I can think of no better example than the Hatsu tournament of this year, when, ranked at Komusubi 1W, he bested all three Ozeki (Takakeisho, Asanoyama, and Shodai), but fell in lackluster efforts to the rest of san’yaku and even Maegashira 2E Takarafuji, eventually finishing—you guessed it—at 9-6. It’s this kind of result that feels almost like a purposeful tease. “I could compete at this level if I wanted to,” he seems to say, “but I can’t be bothered for the full 15 days.” Though then again, who is the joke really on? All three of the aforementioned Ozeki either started or finished their promotion runs with Mitakeumi straddling that Sekiwake slot, and so too with new Yokozuna Terunofuji. What must it feel like to see all the men you consider your rivals catch and then surpass you? Surely it’s demoralizing, but if the man feels it, he’s yet to show it in a true slump. Rather, he seems content to persist forever at the threshold of glory, as a gatekeeper to this generation’s would-be greats.

Yet hope is not lost. The record books show us many rikishi who have been late bloomers. Perpetual Ozeki Kiao actually recorded 21 tournaments at Sekiwake before achieving promotion and logging another 65 at his career high rank. So too Kotomitsuki, who did Kiao one better with 22 Sekiwake appearances before his promotion. Even recently retired Goeido labored in the Sekiwake mines for 15 total tournaments before at last leveling up. It has been done before, and can be done again. Coming off yet another 9-6 in September, Mitakeumi’s odds of starting a third Ozeki run right now aren’t the best, but for someone of his talents, it’s not out of the realm of possibility. The only question is whether he has the drive to achieve what we all know he is capable of.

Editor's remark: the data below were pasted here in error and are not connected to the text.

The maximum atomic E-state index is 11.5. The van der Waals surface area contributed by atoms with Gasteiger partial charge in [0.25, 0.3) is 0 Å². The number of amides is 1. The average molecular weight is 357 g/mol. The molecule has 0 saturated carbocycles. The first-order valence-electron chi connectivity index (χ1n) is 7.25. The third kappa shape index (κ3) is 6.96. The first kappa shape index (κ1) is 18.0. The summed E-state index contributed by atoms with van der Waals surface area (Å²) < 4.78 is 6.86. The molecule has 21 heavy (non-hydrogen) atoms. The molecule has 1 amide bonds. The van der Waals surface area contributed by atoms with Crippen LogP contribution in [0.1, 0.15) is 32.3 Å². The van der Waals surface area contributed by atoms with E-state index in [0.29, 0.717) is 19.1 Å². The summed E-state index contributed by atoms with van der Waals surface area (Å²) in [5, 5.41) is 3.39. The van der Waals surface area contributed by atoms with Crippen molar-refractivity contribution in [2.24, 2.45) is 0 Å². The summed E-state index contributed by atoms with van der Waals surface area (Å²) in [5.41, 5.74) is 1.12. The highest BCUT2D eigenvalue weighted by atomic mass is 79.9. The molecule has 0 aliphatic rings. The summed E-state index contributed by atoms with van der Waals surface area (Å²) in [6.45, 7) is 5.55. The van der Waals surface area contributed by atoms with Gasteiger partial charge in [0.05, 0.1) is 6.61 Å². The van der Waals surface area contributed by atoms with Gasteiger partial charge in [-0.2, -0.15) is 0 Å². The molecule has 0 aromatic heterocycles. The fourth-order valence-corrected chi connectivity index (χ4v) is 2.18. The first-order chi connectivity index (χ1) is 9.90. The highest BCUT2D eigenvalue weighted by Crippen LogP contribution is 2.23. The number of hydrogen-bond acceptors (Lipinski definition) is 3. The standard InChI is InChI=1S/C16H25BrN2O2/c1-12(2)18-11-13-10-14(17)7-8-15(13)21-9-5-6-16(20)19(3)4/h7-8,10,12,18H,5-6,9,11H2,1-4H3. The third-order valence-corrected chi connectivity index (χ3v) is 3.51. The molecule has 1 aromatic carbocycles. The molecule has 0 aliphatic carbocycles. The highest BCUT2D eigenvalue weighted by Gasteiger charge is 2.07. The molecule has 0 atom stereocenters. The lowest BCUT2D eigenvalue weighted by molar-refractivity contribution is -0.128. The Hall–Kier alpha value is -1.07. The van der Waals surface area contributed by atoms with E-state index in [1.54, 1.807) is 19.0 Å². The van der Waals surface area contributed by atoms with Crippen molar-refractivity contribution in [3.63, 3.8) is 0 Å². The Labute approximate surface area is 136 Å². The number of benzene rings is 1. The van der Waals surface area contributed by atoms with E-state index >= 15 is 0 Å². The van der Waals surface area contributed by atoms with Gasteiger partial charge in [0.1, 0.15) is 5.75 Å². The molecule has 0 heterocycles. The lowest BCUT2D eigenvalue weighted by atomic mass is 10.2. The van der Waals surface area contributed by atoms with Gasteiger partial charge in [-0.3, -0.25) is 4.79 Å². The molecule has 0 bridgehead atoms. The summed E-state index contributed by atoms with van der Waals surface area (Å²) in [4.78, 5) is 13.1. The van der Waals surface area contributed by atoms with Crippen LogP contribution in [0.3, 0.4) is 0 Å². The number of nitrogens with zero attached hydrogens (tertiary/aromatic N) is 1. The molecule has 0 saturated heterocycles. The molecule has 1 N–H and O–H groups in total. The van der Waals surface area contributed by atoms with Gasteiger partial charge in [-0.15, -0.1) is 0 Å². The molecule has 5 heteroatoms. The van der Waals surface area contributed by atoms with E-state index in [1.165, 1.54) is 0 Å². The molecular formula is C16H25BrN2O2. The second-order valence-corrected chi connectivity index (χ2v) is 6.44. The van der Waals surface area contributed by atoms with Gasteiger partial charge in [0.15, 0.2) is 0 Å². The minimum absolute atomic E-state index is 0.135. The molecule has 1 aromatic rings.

If not, we may soon see him capture a different, more dubious title—that of the greatest Sekiwake never to achieve more.

The Once and Future Ozeki

The March 2021 Grand Sumo basho is almost upon us, and as it draws near I can’t help but think back to my first basho, the Osaka tournament of March 2017, and the men who made it great. An avid fight sports fan, I’d recently read an article on the Vice property Fightland.com entitled “Sumo: The Art of Six Second Fighting” and found the combination of ceremony, spectacle, and athleticism it described fascinating. I determined to give sumo a whirl and was immediately hooked. Every afternoon I would rush home from work to my single-bedroom apartment in Greensboro, NC, fire up the NHK Highlights (I’d yet to discover the various YouTube sumo giants such as Jason’s All-Sumo Channel and Kintamayama), and sit perched on the edge of my couch, eyes glued to my TV as the day’s top division matches unfolded. It was an incredible tournament from beginning to end, but though I watched every match, to me the many Maegashira bouts were nothing but preamble. New to the sport as I was, Makuuchi’s subplots were lost on me, but that does not mean the tournament wasn’t a memorable one; the opposite, it was the height of intrigue, and all my focus centered around the day’s final bouts and the two men who had taken center stage—Kisenosato and Terunofuji.